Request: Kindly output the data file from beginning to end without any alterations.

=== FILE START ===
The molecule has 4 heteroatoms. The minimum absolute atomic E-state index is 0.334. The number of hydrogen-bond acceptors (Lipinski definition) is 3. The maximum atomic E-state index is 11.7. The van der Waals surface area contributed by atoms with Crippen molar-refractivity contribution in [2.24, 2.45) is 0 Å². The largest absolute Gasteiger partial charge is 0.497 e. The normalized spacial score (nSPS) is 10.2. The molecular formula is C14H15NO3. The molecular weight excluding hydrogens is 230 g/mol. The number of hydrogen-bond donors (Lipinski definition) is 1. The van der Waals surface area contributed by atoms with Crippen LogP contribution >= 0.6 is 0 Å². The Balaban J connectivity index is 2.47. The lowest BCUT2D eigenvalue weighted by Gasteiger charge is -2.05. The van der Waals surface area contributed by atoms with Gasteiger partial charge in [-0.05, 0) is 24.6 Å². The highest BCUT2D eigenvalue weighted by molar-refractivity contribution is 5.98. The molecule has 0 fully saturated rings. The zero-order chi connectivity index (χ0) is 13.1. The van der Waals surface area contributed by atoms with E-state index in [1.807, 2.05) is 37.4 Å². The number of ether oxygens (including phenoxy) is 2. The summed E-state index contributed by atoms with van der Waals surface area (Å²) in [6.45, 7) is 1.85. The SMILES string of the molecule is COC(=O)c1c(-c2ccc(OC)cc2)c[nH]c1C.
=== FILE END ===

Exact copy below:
The molecule has 4 heteroatoms. The minimum absolute atomic E-state index is 0.334. The number of hydrogen-bond acceptors (Lipinski definition) is 3. The maximum atomic E-state index is 11.7. The van der Waals surface area contributed by atoms with Crippen molar-refractivity contribution in [2.24, 2.45) is 0 Å². The largest absolute Gasteiger partial charge is 0.497 e. The normalized spacial score (nSPS) is 10.2. The molecular formula is C14H15NO3. The molecular weight excluding hydrogens is 230 g/mol. The number of hydrogen-bond donors (Lipinski definition) is 1. The van der Waals surface area contributed by atoms with Crippen LogP contribution >= 0.6 is 0 Å². The Balaban J connectivity index is 2.47. The lowest BCUT2D eigenvalue weighted by Gasteiger charge is -2.05. The van der Waals surface area contributed by atoms with Gasteiger partial charge in [-0.05, 0) is 24.6 Å². The highest BCUT2D eigenvalue weighted by molar-refractivity contribution is 5.98. The molecule has 0 fully saturated rings. The zero-order chi connectivity index (χ0) is 13.1. The van der Waals surface area contributed by atoms with E-state index in [1.807, 2.05) is 37.4 Å². The number of ether oxygens (including phenoxy) is 2. The summed E-state index contributed by atoms with van der Waals surface area (Å²) in [6.45, 7) is 1.85. The SMILES string of the molecule is COC(=O)c1c(-c2ccc(OC)cc2)c[nH]c1C.